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Submitted by: Katje Hansen
Old picture frames with interesting designs
1/2″ or smaller dowel
chop saw or miter saw
How I dit it:
Read all instructions before beginning your project, as various methods are given to achieve the end result. When in doubt, go with what pleases your eye. Always wear protective eye wear when using power tools.
1. Choose a frame that has corners that will make a suitable “tree top” and set it aside. The height of the corner molding will determine the length of the next tier below the tree top, so stay between 1½’ to 2” or your tree will be very wide overall. *(See diagram in photos). Disassemble your other frames, removing any metal biscuits used to hold corners together.
2. I used a chop saw and swung the blade left and right for each tiers’ cuts so that I would not have to place the irregular side of the molding down, but you could use a miter saw or table saw. For the top, being careful to avoid metal biscuits used to hold frames together, cut the corners of the frame to form the top tiers using a 45 degree cut, (this will allow the top pieces to have a flat bottom). Use the remainder of the frame to make tiers. Set chop saw at an angle you are happy with (I went with 55 degrees) and note the degree mark, as you will use the same number of degrees from center on both sides of each tier, and cut frame into graduating lengths, making the bottom of each tier about ¾”-1¼”wider on each side than the top of the tier that will sit below it. Cut a “trunk” using the same angle.
3.Once you have the desired amount of tiers cut, lay them out in a “dry run”, exchanging pieces between the trees until you are happy with the design mix.
4. To make the back, measure across the top of the bottom tier, this will be the widest width of the back piece. Measure from the bottom of the bottom tier to the very top of your “dry run” and subtract 1/2″, this will be the height of the back not counting a “tongue” for the tree trunk. The pattern width must include only the body of the tree, so that it is not visible on the sides through the “branches” or tiers.
Using the method you find easiest, make a pattern on plywood for the back including a tongue for the trunk to be attached to, making the tongue slightly narrower than the width of the top of the trunk and slightly shorter than the actual height of the trunk (to allow for the angle at which the tree will stand once the dowel is inserted. I made the pattern on cardboard first and traced around it onto the plywood.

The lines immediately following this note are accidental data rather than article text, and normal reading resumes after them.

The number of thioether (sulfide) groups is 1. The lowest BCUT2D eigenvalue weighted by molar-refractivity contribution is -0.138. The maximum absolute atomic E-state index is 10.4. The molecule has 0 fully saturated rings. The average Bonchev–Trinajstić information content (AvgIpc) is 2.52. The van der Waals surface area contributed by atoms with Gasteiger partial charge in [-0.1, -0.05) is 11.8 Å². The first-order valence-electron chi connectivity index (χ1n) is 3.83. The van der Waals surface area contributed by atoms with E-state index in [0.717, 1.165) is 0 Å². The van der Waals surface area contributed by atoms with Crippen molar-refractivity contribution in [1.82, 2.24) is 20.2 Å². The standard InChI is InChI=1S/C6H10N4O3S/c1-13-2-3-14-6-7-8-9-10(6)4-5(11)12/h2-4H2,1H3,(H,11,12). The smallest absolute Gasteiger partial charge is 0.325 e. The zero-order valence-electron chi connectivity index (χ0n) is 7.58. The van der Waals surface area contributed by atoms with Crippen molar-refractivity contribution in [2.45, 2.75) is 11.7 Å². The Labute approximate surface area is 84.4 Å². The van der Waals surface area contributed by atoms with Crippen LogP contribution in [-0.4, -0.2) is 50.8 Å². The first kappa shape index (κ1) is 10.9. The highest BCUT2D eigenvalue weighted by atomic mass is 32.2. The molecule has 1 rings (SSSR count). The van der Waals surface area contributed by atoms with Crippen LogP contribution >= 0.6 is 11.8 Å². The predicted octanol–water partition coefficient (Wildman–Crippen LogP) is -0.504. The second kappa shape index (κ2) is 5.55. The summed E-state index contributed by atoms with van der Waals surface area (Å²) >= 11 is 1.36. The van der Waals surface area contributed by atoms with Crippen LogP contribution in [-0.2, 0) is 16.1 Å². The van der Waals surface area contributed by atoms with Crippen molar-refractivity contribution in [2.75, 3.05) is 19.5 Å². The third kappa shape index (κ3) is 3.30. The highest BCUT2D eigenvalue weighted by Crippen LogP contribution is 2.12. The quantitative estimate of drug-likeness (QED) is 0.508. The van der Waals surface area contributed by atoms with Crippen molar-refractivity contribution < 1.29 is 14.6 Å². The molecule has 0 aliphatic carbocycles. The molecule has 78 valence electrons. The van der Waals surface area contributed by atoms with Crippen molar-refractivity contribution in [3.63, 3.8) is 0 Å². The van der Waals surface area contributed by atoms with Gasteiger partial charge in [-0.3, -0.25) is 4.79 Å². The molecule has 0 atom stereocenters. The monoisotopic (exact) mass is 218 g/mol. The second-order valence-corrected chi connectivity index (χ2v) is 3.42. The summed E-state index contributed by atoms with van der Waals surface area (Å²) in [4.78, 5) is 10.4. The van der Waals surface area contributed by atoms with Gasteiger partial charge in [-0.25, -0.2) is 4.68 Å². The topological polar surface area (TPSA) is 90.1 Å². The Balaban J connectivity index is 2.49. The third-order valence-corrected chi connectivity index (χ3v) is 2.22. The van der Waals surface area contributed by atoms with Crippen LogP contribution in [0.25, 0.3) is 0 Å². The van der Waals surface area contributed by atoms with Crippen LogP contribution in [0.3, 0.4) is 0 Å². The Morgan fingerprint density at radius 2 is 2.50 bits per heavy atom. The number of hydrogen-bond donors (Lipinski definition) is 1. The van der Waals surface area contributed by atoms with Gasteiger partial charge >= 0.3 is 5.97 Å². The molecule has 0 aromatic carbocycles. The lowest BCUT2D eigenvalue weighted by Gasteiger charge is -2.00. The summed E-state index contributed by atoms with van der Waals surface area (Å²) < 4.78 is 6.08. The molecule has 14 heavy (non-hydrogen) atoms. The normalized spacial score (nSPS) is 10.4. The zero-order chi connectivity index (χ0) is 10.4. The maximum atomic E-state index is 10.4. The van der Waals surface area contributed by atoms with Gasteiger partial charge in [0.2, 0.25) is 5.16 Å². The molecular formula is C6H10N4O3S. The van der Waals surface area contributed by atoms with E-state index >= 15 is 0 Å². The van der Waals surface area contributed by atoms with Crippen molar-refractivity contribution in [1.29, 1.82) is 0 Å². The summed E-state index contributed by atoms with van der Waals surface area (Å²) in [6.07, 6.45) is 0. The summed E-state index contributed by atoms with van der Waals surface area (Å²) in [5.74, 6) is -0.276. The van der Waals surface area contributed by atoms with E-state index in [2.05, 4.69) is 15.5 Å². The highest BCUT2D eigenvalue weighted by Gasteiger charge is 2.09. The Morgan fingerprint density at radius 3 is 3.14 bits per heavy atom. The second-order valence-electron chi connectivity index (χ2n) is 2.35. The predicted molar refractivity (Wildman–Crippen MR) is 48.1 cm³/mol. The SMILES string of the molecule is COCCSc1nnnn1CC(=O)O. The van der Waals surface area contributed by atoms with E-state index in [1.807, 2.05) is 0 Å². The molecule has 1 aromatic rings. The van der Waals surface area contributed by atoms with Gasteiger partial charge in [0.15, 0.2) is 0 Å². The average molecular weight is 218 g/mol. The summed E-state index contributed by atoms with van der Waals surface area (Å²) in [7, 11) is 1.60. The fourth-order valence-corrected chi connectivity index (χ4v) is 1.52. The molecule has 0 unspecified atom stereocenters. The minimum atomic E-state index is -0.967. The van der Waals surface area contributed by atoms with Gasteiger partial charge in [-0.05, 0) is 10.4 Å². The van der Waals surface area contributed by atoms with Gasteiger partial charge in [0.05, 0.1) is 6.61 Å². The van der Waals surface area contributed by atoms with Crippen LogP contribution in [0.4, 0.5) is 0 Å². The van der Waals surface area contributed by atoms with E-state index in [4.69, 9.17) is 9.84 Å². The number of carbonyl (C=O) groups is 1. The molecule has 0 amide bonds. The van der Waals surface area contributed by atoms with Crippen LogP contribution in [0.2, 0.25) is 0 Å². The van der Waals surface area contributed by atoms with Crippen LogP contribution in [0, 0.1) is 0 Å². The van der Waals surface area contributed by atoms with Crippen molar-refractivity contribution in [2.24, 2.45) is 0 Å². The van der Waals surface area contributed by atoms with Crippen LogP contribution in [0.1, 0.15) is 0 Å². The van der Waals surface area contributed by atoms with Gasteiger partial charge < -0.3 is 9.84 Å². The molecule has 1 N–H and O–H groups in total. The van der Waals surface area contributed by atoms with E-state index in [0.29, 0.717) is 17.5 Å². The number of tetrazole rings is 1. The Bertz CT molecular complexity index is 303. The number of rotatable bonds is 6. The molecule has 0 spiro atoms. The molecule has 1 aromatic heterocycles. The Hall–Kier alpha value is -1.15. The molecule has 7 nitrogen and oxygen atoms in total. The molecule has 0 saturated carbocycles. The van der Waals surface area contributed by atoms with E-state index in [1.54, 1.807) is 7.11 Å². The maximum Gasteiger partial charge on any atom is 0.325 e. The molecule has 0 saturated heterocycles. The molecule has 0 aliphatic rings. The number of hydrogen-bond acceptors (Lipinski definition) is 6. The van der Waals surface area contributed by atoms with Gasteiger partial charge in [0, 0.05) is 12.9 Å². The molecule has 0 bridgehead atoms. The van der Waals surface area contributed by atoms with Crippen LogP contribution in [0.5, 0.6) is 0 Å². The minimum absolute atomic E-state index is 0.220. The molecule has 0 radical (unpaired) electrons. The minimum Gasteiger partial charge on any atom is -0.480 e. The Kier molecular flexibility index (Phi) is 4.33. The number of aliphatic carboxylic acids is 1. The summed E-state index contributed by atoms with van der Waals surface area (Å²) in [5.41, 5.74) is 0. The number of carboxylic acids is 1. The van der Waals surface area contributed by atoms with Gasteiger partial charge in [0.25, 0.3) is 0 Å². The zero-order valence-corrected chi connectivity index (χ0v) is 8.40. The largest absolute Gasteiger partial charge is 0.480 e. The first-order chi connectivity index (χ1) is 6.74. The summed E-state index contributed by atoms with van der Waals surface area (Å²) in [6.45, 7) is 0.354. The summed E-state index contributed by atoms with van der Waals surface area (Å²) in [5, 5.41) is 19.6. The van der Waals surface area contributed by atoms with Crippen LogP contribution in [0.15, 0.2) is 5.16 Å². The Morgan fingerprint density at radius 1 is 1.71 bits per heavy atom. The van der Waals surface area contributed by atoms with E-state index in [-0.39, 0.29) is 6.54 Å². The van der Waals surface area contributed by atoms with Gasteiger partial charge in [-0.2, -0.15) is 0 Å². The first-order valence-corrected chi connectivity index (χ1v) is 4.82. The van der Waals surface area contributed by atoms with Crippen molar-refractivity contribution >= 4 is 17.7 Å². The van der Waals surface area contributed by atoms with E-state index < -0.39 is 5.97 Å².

5. I decided to go with a dowel stand, but would also recommend a rectangular base from 3/4″ wood. Using a jig saw or your saw of choice, cut the back out of plywood, . Using your drill, equipped with bit equal to your dowel, drill a centered hole at a steep angle upward about 2/3 of the way up the total height of the back.
6. Turn the back over and block the hole with a small piece of tape, and following the instructions carefully, glue the tiers to the back. I chose to use Gorilla glue, as picture mould varies in shape and Gorilla glue expands, filling open spaces. I feared staples or brads would either miss the mark or crack the wood. If you are using gorilla glue, be sparing with it, as it expands exponentially. Clamp or weight until glue is dry. do not glue dowel as it will be removable for storage purposes. Trim excess glue with exacto knife or razor blade.
7. Decide at what angle you would like them to stand and cut your dowel accordingly …measure twice cut once!
Katje Hasen image
I am a retired customer service agent recently relocated to the Pacific Northwest, USA. I love to use natural materials and upcycle items in my crafts. I can often be found on the beach, with a bag of shells, driftwood and other items for my projects, hoping for a glimpse of a seal, whale, porpoise or other mysterious sea creature.
If you have any questions for Katje or would like to share your thoughts on this project, please leave a comment below!